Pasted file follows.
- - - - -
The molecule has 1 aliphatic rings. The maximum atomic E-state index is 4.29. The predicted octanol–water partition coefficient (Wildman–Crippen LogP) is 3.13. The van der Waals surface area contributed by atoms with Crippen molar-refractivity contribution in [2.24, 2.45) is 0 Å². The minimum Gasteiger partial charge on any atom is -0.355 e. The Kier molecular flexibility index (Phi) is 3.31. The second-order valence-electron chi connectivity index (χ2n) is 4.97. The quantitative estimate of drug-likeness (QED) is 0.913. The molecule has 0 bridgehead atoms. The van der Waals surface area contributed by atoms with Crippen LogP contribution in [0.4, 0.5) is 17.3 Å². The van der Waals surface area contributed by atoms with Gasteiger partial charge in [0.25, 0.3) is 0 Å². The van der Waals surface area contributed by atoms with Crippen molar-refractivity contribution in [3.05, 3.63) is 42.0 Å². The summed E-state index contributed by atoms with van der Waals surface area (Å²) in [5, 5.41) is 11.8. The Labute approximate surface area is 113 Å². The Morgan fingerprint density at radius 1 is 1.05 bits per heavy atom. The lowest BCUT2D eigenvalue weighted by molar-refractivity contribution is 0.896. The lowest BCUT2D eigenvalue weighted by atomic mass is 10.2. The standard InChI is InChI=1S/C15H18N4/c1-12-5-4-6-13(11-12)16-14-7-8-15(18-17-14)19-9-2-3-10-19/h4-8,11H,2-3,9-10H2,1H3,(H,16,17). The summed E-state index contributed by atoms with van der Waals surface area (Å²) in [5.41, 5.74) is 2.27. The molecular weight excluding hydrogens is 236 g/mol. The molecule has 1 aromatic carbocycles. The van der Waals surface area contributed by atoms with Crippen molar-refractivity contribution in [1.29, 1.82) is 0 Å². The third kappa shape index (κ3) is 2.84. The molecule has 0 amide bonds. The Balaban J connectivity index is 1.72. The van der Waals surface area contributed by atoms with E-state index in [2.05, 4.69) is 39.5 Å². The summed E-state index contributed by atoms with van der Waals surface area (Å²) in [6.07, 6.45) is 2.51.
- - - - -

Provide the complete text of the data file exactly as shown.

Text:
The molecule has 1 aliphatic rings. The maximum atomic E-state index is 4.29. The predicted octanol–water partition coefficient (Wildman–Crippen LogP) is 3.13. The van der Waals surface area contributed by atoms with Crippen molar-refractivity contribution in [2.24, 2.45) is 0 Å². The minimum Gasteiger partial charge on any atom is -0.355 e. The Kier molecular flexibility index (Phi) is 3.31. The second-order valence-electron chi connectivity index (χ2n) is 4.97. The quantitative estimate of drug-likeness (QED) is 0.913. The molecule has 0 bridgehead atoms. The van der Waals surface area contributed by atoms with Crippen LogP contribution in [0.4, 0.5) is 17.3 Å². The van der Waals surface area contributed by atoms with Gasteiger partial charge in [0.25, 0.3) is 0 Å². The van der Waals surface area contributed by atoms with Crippen molar-refractivity contribution in [3.05, 3.63) is 42.0 Å². The summed E-state index contributed by atoms with van der Waals surface area (Å²) in [5, 5.41) is 11.8. The Labute approximate surface area is 113 Å². The Morgan fingerprint density at radius 1 is 1.05 bits per heavy atom. The lowest BCUT2D eigenvalue weighted by molar-refractivity contribution is 0.896. The lowest BCUT2D eigenvalue weighted by atomic mass is 10.2. The standard InChI is InChI=1S/C15H18N4/c1-12-5-4-6-13(11-12)16-14-7-8-15(18-17-14)19-9-2-3-10-19/h4-8,11H,2-3,9-10H2,1H3,(H,16,17). The summed E-state index contributed by atoms with van der Waals surface area (Å²) in [5.41, 5.74) is 2.27. The molecular weight excluding hydrogens is 236 g/mol. The molecule has 1 aromatic carbocycles. The van der Waals surface area contributed by atoms with Crippen molar-refractivity contribution in [1.29, 1.82) is 0 Å². The third kappa shape index (κ3) is 2.84. The molecule has 0 amide bonds. The Balaban J connectivity index is 1.72. The van der Waals surface area contributed by atoms with E-state index in [2.05, 4.69) is 39.5 Å². The summed E-state index contributed by atoms with van der Waals surface area (Å²) in [6.07, 6.45) is 2.51.